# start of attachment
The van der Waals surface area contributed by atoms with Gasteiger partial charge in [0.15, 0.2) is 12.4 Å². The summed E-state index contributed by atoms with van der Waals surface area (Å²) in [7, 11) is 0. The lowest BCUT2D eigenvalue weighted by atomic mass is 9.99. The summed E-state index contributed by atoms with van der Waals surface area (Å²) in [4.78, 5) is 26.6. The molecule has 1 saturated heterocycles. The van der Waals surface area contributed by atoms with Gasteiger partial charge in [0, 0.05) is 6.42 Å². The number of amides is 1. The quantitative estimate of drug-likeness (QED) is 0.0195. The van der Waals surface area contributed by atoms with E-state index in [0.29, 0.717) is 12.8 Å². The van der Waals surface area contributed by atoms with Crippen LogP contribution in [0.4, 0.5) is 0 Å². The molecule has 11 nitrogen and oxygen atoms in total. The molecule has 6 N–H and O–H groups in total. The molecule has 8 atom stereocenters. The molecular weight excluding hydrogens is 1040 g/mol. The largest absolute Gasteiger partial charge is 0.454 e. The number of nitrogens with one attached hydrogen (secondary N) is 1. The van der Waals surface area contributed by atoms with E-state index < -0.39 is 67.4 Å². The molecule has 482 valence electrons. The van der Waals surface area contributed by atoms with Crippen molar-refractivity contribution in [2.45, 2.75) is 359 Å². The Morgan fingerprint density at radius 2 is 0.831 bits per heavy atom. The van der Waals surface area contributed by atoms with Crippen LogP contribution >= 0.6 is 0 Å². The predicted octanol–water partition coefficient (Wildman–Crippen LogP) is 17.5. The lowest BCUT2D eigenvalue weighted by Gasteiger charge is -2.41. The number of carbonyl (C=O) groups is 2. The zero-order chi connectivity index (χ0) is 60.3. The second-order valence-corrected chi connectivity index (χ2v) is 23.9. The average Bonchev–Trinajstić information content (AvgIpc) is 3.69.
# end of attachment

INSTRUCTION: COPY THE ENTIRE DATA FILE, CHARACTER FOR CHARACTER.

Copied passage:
The van der Waals surface area contributed by atoms with Gasteiger partial charge in [0.15, 0.2) is 12.4 Å². The summed E-state index contributed by atoms with van der Waals surface area (Å²) in [7, 11) is 0. The lowest BCUT2D eigenvalue weighted by atomic mass is 9.99. The summed E-state index contributed by atoms with van der Waals surface area (Å²) in [4.78, 5) is 26.6. The molecule has 1 saturated heterocycles. The van der Waals surface area contributed by atoms with Gasteiger partial charge in [0, 0.05) is 6.42 Å². The number of amides is 1. The quantitative estimate of drug-likeness (QED) is 0.0195. The van der Waals surface area contributed by atoms with E-state index in [0.29, 0.717) is 12.8 Å². The van der Waals surface area contributed by atoms with Crippen LogP contribution in [0.4, 0.5) is 0 Å². The molecule has 11 nitrogen and oxygen atoms in total. The molecule has 6 N–H and O–H groups in total. The molecule has 8 atom stereocenters. The molecular weight excluding hydrogens is 1040 g/mol. The largest absolute Gasteiger partial charge is 0.454 e. The number of nitrogens with one attached hydrogen (secondary N) is 1. The van der Waals surface area contributed by atoms with E-state index < -0.39 is 67.4 Å². The molecule has 482 valence electrons. The van der Waals surface area contributed by atoms with Crippen molar-refractivity contribution in [2.45, 2.75) is 359 Å². The Morgan fingerprint density at radius 2 is 0.831 bits per heavy atom. The van der Waals surface area contributed by atoms with Crippen LogP contribution >= 0.6 is 0 Å². The predicted octanol–water partition coefficient (Wildman–Crippen LogP) is 17.5. The lowest BCUT2D eigenvalue weighted by Gasteiger charge is -2.41. The number of carbonyl (C=O) groups is 2. The zero-order chi connectivity index (χ0) is 60.3. The second-order valence-corrected chi connectivity index (χ2v) is 23.9. The average Bonchev–Trinajstić information content (AvgIpc) is 3.69.